• Pennsylvania Department of Environmental Protection
  • US Environmental Protection Agency
  • U.S. Geological Survey
  • Interstate Commission on the Potomac River Basin


Management Measures

The Partnership has identified issues of importance and has formed workgroups focused on pathogens, emerging contaminants, disinfection byproduct precursors, urban issues, agricultural issues, and early warning/emergency response. In order to keep members up-to-date, workshops have been conducted periodically on topics of interest, including Cryptosporidium and other pathogens, emerging contaminants, agricultural practices related to livestock, urban storm water, and the role of land conservation in source water protection. The Partnership has identified several research needs and pursues funding opportunities as they arise. It recently completed a joint project with the Center for Disease Control on Cryptosporidium source tracking in the Potomac basin, with funding from an EPA Regional Applied Research Efforts (RARE) grant. The Partnership also conducts periodic exercises of emergency response procedures. Future anticipated activities include implementation of specific measures, regulatory and nonregulatory efforts, and inter-agency coordination to focus environmental programs on drinking water protection. Partnership members are also involved in a water quality early warning monitoring network and an emergency response notification system for water suppliers.


Contingency Planning

The Partnership’s workgroup on early warning and emergency response helps water utilities prepare for spills or other events that may affect their source water, and helps them keep abreast of regional efforts to safeguard against accidental or intentional releases of contaminants. It conducts periodic exercises of emergency response procedures that would be used in the event of an accidental spill or intentional release of a contaminant into the Potomac River. If a spill occurs, ICPRB uses the RiverSpill computer simulation model to provide water utilities with quick information on when the contamination is likely to arrive at their intakes. Partnership members also participate in an early warning monitoring network and in the Regional Incident Communication and Coordination System (RICCS), coordinated by the Metropolitan Washington Council of Governments. In 2008, at a two-day pipeline spill exercise sponsored by DWSPP and EPA, contingency plans for potential disruptions in DC metropolitan area water supply were reviewed and evaluated.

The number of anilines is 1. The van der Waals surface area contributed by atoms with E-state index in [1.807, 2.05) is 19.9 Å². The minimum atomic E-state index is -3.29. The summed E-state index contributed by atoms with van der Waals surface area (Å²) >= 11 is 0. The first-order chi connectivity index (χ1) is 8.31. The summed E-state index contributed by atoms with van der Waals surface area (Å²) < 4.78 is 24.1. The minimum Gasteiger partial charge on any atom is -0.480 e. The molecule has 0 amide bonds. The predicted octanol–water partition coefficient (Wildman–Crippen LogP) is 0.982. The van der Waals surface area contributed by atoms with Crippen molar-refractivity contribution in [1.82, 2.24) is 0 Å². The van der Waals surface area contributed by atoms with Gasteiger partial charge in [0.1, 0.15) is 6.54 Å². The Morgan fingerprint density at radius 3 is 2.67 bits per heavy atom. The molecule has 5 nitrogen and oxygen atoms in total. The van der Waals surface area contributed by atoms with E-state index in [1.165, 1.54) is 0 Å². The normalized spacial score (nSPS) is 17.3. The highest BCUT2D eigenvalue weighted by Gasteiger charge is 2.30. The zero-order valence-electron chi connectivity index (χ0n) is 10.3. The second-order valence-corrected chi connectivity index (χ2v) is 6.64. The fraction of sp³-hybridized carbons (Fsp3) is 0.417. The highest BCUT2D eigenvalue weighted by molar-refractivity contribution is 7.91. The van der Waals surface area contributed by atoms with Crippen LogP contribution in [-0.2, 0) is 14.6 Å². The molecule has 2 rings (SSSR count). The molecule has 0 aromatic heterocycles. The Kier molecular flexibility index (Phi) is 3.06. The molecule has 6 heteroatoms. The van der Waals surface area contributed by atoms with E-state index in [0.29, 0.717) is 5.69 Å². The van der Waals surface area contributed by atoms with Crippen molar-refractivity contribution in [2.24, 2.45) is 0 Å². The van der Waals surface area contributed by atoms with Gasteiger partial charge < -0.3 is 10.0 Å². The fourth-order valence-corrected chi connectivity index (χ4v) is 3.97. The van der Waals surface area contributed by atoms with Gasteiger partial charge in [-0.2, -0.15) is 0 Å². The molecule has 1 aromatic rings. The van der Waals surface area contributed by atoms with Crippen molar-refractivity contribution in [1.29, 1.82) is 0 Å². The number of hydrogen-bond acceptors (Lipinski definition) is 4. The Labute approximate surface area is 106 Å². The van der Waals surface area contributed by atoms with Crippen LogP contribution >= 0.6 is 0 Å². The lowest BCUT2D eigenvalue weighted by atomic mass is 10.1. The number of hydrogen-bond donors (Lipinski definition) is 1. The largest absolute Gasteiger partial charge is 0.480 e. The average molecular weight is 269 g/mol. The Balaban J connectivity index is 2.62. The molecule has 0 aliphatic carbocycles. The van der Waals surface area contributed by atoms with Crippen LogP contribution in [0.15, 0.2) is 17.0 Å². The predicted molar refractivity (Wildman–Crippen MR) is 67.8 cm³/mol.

Measuring Program Results

Partnership objectives are given in the Strategic Plan, along with a list of anticipated workgroup activities and measures of workgroup success. At annual Partnership meetings, goals for the coming year are adopted and the past year’s progress is evaluated. Partnership activities and successes are summarized yearly in an Annual Report. Information on Partnership activities and achievements are available at the organization website, www.potomacdwspp.org.


Contacts for Further Information

Cherie Schultz
Interstate Commission on the Potomac River Basin (ICPRB)
Phone: (301) 984-1908 ext. 120
E-mail: cschultz@icprb.org

or visit the Potomac DWSPP website